White Mountains – Bodie – Yosemite – Sonora
The trees at White Mountains are about 4.000 years old, making them the oldest living things in the world. That sounded like fun, so off we went. It was quite a climb, 10.000 feet to be exact, but we eventually got there. The view it afforded us of the Sierras was worth it in itself, to be honest. (I’m easy like that.)
Since we didn’t have that much time, we went on the short hike – a bit under a mile – to see the trees. They’re old, obviously, and the climate has twisted them around themselves for centuries, shaping them into strange forms. I was amused by the thought that the shapes looked a lot like the sort of things that pop up in H.P. Lovecraft adaptations. We also ran into some scientists from Colorado who told us we were lucky to be there, as far more flowers were blooming than usual. The tiny things kept close to the ground, but were pretty enough.
But we were obviously on something of a time budget, and off we went, heading north towards Yosemite. When we finally got to the turn-off, we decided to keep going and head for Bodie. Bodie is a ghost town, and according to the literature, the best one to see. No fast food franchises or souvenir shops, just the remains of what was once a bustling town rivaling San Francisco in its heyday. We knew we’d kick ourselves if we didn’t go, so we added the 32 miles or so to our journey and kept going north. The road was mostly good, but the last three miles was a simple dirt road and wreaked havoc on the suspension. Still, it was worth it. There was a couple of other tourists there – mostly European, as far as I could tell – but you could hardly say it was crowded. Only bits and pieces of the town remains, but it was enough to give an impression. The silence that blanketed Bodie was eerie. Everyone kept pretty quiet, almost as if nobody wanted to disturb the sleeping houses. Random objects of every grade lay strewn around, abandoned to itself and the mountain. Who lived here, what were they like? Where did they go?
Fun fact: Bodie was also the place where the word “hooker” originated. Apparently, a general by the name of Hooker brought some pleasure girls with him; they were known as “Hooker’s girls”, but as often happens in that wonderful colloquial way, the phrase was quickly pruned down to the more manageable “hookers”. So now you know.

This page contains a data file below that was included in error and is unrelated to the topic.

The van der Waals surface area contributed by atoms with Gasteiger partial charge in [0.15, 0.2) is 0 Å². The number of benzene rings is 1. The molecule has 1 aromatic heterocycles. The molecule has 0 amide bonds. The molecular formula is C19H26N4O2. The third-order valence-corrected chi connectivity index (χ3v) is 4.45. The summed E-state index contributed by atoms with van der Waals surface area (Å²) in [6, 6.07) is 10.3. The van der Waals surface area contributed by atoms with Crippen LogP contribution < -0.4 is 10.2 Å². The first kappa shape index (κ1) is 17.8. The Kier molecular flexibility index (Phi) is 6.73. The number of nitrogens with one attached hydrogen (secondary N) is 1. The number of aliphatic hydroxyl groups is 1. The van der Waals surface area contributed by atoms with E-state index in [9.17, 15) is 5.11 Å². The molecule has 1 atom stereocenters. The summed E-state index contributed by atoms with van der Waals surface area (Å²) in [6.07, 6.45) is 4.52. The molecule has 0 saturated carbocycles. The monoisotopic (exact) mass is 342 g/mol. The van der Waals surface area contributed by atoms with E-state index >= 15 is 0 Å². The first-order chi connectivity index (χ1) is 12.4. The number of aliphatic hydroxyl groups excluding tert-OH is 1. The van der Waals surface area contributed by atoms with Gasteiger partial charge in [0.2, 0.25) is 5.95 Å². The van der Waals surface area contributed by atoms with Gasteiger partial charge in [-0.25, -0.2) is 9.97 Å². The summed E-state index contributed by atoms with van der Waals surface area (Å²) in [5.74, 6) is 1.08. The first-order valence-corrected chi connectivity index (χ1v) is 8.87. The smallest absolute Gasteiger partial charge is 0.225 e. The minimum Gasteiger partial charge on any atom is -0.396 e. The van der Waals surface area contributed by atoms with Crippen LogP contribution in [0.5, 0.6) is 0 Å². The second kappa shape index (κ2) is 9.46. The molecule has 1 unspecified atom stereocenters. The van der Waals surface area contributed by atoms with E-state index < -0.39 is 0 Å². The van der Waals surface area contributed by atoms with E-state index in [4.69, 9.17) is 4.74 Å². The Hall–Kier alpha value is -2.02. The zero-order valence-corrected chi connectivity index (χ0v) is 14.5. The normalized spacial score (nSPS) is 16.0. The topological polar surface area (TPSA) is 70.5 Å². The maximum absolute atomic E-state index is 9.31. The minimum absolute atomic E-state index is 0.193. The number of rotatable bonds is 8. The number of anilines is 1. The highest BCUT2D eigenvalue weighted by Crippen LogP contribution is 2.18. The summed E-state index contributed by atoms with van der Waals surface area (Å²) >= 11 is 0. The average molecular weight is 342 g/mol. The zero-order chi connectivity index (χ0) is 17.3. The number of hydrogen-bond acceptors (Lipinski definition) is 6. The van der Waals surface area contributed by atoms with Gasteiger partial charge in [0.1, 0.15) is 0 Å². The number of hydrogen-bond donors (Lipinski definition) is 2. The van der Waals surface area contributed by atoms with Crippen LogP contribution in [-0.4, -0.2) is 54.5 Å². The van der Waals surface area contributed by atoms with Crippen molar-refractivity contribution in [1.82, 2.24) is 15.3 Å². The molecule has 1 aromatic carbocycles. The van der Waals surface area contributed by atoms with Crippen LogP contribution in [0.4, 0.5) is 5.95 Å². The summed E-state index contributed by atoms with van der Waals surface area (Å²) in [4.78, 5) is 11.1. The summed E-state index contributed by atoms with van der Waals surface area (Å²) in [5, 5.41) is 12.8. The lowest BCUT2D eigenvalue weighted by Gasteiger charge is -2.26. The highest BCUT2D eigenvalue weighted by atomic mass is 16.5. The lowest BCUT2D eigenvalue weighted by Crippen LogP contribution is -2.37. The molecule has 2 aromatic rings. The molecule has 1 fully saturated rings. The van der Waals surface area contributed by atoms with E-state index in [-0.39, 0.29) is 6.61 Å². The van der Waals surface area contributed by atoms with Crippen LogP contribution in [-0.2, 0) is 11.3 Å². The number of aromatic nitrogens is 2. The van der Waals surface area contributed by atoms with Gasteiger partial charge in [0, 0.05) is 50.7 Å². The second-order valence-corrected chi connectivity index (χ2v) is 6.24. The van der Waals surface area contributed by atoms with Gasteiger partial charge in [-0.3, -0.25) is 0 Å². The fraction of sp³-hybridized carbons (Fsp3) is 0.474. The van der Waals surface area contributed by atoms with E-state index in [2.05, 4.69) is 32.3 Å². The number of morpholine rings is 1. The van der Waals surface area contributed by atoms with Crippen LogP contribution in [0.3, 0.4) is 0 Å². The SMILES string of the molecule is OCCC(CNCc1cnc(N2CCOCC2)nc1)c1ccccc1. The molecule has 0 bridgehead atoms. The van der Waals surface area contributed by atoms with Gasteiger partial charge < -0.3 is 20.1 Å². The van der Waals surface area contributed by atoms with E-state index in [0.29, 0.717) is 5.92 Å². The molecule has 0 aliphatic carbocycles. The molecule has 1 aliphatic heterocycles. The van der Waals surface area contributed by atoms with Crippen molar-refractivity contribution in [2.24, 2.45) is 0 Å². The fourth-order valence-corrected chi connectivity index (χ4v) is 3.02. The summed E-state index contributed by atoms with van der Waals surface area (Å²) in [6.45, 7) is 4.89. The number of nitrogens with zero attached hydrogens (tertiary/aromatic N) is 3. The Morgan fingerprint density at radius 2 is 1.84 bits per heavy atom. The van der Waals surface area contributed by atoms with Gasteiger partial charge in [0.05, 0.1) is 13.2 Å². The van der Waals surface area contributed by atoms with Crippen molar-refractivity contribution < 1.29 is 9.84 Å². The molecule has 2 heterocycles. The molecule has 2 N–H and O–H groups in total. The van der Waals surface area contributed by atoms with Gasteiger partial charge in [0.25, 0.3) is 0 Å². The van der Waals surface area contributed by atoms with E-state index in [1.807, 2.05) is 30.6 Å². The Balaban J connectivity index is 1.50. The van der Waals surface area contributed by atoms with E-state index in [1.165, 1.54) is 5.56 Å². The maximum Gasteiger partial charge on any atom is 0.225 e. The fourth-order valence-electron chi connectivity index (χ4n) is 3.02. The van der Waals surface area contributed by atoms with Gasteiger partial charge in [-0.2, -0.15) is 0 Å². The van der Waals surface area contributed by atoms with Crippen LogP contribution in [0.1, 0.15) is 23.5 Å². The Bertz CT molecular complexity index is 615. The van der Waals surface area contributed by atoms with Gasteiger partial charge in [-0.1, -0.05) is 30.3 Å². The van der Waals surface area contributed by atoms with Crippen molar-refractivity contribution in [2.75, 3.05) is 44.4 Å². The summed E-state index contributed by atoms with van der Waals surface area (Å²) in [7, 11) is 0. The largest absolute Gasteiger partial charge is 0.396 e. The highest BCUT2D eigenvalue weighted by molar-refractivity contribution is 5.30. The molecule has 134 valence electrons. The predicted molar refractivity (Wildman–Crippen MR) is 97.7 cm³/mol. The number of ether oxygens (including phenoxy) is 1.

But enough historical fun. We still had some miles to conquer, and in a serious way. So we made a beeline back to Yosemite and headed in. You can go straight through, but a magnificent canyon aside, we were almost disappointed. The fact is that from the road, it all looked like the Norwegian countryside. Sure, maybe bigger in places, but nothing that wowed us completely. The multitudes of travelers around us was also a slight disappointment after our mostly undisturbed journeying, so we almost didn’t go into Yosemite Canyon. Almost.
So another spectacular vista later, we were in the Yosemite Valley. As with the Grand Canyon, it’s difficult to convey the grandeur of it. In the valley, you’re surrounded by staggering rocksides arching ever upwards. As I said, I’ve sort of seen it at home, but still…it was quite a sight. For the full effect, it would have been better to hike a bit, but we were now really behind our schedule, and therefore decided to simply drive on. We climbed back out of the valley and headed for Sonora. Some twists and turns later, we were at the hotel. A late pasta dinner and a few beers at a local bar (where once again we were taken for a couple) hit the spot and prepped us the following day’s journey to Napa Valley and the Bay Area.